- Hamiltons "The Order of Faith and Election in John's Gospel" also found Here. Also see my review.
My Biggest Problem with Calvin/Calvinism
Roger E. Olson
Professor of Theology
George W. Truett Theological Seminary
Above all I want to make clear that I admire and respect my Calvinist friends and colleagues. We disagree strongly about some points of theology, but I hold them in high esteem for their commitment to the authority of God’s Word and their obvious love for Jesus Christ and his church as well as for evangelism.
However, I do not admire or respect John Calvin. I have been told that he should not be held responsible for the burning of the heretic Servetus because, after all, he warned the Spanish doctor and theologian not to come to Geneva and he urged the city council to behead him rather than burn him. And, after all, Calvin was a child of his times and everyone was doing the same. Nevertheless, I still struggle with placing a man complicit in murder on a pedestal.
Furthermore, I find Calvin’s doctrine of God repulsive. It elevates God’s sovereignty over his love, leaving God’s reputation in question. What I mean is that Calvin’s all-determining, predestining deity is at best morally ambiguous and at worst morally repugnant.
Much to the chagrin of some contemporary Calvinists, Calvin clearly taught that God foreordained the fall and rendered it certain. (Institutes of the Christian Religion III:XXIII.8) He also affirmed double predestination (III:XXI.5) and displayed callous disregard for the reprobate who he admitted God compelled to obedience (disobedience). (I:XVIII.2) Calvin distinguished between two modes of God’s will—what later Calvinists have called God’s decretive and preceptive wills. (III:XXIV.17) God decrees that the sinner shall sin while at the same time commanding him not to sin and condemning him for doing what he was determined by God to do. To Calvin this all lies in the secret purposes of God into which we should not peer too deeply, but it leaves a bitter taste in the mouth of anyone who regards God as above all love.
John Wesley commented on the Calvinists’ claim that God loves even the reprobate in some way. As one contemporary Calvinist put it, “God loves all people in some ways but only some people in all ways.” Wesley said that this is a love such as makes the blood run cold.
Calvin’s successor in Geneva, Theodore Beza, commented that those who find themselves suffering in the flames of hell for eternity can at least take comfort in the fact that they are there for the greater glory of God. To paraphrase Wesley, that is a glory such as sends chills down the spine. God foreordains some of his own creatures, created in his own image, to eternal hell for his own glory? Calvin may not have put it quite that bluntly, but many Calvinists have and it is a necessary extrapolation of the inner logic of consistent Calvinism. (Institutes III:XXII.11)
I have been heavily criticized by some of my Calvinist friends for saying that my biggest problem with Calvinism (by which I mean consistent divine determinism) is that it makes it difficult for me to tell the difference between God and the devil. (I am not saying Calvinists worship the devil!)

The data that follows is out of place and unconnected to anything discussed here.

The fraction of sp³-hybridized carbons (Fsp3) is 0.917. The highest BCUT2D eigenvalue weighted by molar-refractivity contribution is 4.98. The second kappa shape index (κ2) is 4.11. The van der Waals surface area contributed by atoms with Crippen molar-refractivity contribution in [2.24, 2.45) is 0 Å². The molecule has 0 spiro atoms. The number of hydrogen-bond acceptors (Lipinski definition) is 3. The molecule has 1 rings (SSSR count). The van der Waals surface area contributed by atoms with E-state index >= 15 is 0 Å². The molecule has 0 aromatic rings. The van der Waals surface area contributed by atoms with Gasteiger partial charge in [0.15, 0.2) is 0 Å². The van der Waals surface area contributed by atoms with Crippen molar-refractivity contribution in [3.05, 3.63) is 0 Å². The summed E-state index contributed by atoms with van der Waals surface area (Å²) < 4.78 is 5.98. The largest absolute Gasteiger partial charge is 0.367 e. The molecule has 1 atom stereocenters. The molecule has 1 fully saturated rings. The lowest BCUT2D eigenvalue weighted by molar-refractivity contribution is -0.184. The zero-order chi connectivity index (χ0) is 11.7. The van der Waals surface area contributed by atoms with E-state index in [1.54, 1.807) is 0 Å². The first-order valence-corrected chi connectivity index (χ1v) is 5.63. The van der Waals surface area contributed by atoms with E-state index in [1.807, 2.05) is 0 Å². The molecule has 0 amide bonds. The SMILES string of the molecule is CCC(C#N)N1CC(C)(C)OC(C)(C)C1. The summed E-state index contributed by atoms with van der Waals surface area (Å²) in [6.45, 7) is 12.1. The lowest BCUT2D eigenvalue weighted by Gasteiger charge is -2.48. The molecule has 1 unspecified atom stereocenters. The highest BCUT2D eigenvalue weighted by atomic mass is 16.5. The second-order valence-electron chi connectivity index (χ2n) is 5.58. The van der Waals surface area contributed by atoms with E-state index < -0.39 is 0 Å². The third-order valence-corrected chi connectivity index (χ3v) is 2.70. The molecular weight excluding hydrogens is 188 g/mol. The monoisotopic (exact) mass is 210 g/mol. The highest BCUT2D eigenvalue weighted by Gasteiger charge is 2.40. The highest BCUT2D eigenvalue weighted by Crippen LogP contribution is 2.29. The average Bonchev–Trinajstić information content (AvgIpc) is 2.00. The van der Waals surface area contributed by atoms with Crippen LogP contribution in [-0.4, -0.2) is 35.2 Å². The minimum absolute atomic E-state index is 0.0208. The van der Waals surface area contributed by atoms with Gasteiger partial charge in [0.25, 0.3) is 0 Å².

For me nothing about the Christian worldview is more important than regarding God and the devil as absolute competitors in this universe and its tragic history. God is good and desires the good of every creature. As church father Irenaeus said “The glory of God is man fully alive.” The devil is bad and desires harm for every creature. To view the devil as God’s instrument makes a mockery of the entire biblical narrative.
Amyraldianism - Commonly known as 4 point Calvinism, is a belief system that accepts the doctrines of Calvinism, except for the doctrine of Limited Atonement.
Compatibalism - The belief (held by the majority of Calvinists) that Determinism and free will can co-exist. Compatibilistic free will is different to the more common understanding of free will (i.e. Libertarian Free Will). Under Compatibilistic Free Will, we are only as free as our nature, so that when confronted with a choice, we are only able to "choose" the predetermined choice.
Determinism - The belief that all events are predetermined with no possible alternative outcome [determined by God in the A/C debate]. Sometimes referred to as Exhaustive Determinism (ED) to clarify that it refers to all events.
Election - God's choosing of who will be saved. Arminians believe that God's election is conditional with the condition being faith. Calvinists believe that election is unconditional.
Infralapsarianism - Is the view held by the majority of Calvinists regarding the order of God's eternal decrees. The order is as follows:
Libertarian Free Will (LFW) - The belief that man has the ability to make some choices which are not predetermined by God. [In the A/C debate, men are only able to do so by God's grace.] Commonly referred to as just "free will", "Libertarian" to distinguish it from the determined free will of the compatibilist.
OSAS - Once Saved Always Saved
PoE - Problem of Evil
Prevenient Grace - The Arminian doctrine of grace, where God acts graciously on men, which enables men to repent and believe.
Regeneration - The doctrine of being born again. Arminians generally believe that one becomes born again when they repent and believe. Calvinists generally believe that one must first be regenerated (sometimes called "quickened") in order to repent and believe.
Reprobation - The Calvinist doctrine, where God before the foundation of the world chooses who will be eternally condemned.
Supralapsarianism - Is the view held by a minority of Calvinists regarding the order of God's eternal decrees. The order is as follows:
Total Depravity - A doctrine shared by both Arminians and Calvinists, where man left to his own devices lacks the ability to repent and believe, as a result of original sin.